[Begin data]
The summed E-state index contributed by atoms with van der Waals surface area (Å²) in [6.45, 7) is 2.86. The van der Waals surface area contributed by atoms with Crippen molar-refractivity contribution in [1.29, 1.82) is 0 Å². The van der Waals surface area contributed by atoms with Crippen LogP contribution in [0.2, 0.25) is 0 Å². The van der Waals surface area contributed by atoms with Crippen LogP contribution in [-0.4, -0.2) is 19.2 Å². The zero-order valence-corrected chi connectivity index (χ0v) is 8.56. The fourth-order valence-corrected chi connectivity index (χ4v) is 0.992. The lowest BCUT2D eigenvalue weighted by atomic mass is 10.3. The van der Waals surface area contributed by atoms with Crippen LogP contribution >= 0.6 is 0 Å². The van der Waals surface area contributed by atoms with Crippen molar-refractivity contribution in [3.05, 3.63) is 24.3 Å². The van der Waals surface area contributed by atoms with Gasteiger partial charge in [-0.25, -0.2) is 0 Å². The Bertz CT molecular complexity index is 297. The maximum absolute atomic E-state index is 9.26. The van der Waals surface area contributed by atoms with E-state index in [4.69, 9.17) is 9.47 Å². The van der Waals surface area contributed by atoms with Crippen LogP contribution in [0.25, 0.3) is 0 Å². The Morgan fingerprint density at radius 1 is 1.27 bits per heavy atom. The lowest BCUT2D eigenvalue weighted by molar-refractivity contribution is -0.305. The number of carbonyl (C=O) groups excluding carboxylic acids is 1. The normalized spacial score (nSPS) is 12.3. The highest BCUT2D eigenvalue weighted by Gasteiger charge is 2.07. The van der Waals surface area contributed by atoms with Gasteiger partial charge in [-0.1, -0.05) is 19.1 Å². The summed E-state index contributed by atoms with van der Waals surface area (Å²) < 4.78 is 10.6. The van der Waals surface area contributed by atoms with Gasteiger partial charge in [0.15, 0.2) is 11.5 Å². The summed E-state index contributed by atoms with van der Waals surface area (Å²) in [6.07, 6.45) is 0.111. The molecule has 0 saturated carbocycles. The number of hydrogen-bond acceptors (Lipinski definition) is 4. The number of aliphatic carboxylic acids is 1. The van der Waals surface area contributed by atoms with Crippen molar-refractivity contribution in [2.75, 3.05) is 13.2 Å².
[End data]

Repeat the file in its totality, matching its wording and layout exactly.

The summed E-state index contributed by atoms with van der Waals surface area (Å²) in [6.45, 7) is 2.86. The van der Waals surface area contributed by atoms with Crippen molar-refractivity contribution in [1.29, 1.82) is 0 Å². The van der Waals surface area contributed by atoms with Crippen LogP contribution in [0.2, 0.25) is 0 Å². The van der Waals surface area contributed by atoms with Crippen LogP contribution in [-0.4, -0.2) is 19.2 Å². The zero-order valence-corrected chi connectivity index (χ0v) is 8.56. The fourth-order valence-corrected chi connectivity index (χ4v) is 0.992. The lowest BCUT2D eigenvalue weighted by atomic mass is 10.3. The van der Waals surface area contributed by atoms with Crippen LogP contribution >= 0.6 is 0 Å². The van der Waals surface area contributed by atoms with Crippen molar-refractivity contribution in [3.05, 3.63) is 24.3 Å². The van der Waals surface area contributed by atoms with Gasteiger partial charge in [-0.25, -0.2) is 0 Å². The Bertz CT molecular complexity index is 297. The maximum absolute atomic E-state index is 9.26. The van der Waals surface area contributed by atoms with E-state index in [4.69, 9.17) is 9.47 Å². The van der Waals surface area contributed by atoms with Crippen LogP contribution in [0.25, 0.3) is 0 Å². The Morgan fingerprint density at radius 1 is 1.27 bits per heavy atom. The lowest BCUT2D eigenvalue weighted by molar-refractivity contribution is -0.305. The number of carbonyl (C=O) groups excluding carboxylic acids is 1. The normalized spacial score (nSPS) is 12.3. The highest BCUT2D eigenvalue weighted by Gasteiger charge is 2.07. The van der Waals surface area contributed by atoms with Gasteiger partial charge in [-0.1, -0.05) is 19.1 Å². The summed E-state index contributed by atoms with van der Waals surface area (Å²) < 4.78 is 10.6. The van der Waals surface area contributed by atoms with Gasteiger partial charge in [0.15, 0.2) is 11.5 Å². The summed E-state index contributed by atoms with van der Waals surface area (Å²) in [6.07, 6.45) is 0.111. The molecule has 0 saturated carbocycles. The number of hydrogen-bond acceptors (Lipinski definition) is 4. The number of aliphatic carboxylic acids is 1. The van der Waals surface area contributed by atoms with Crippen molar-refractivity contribution in [2.75, 3.05) is 13.2 Å².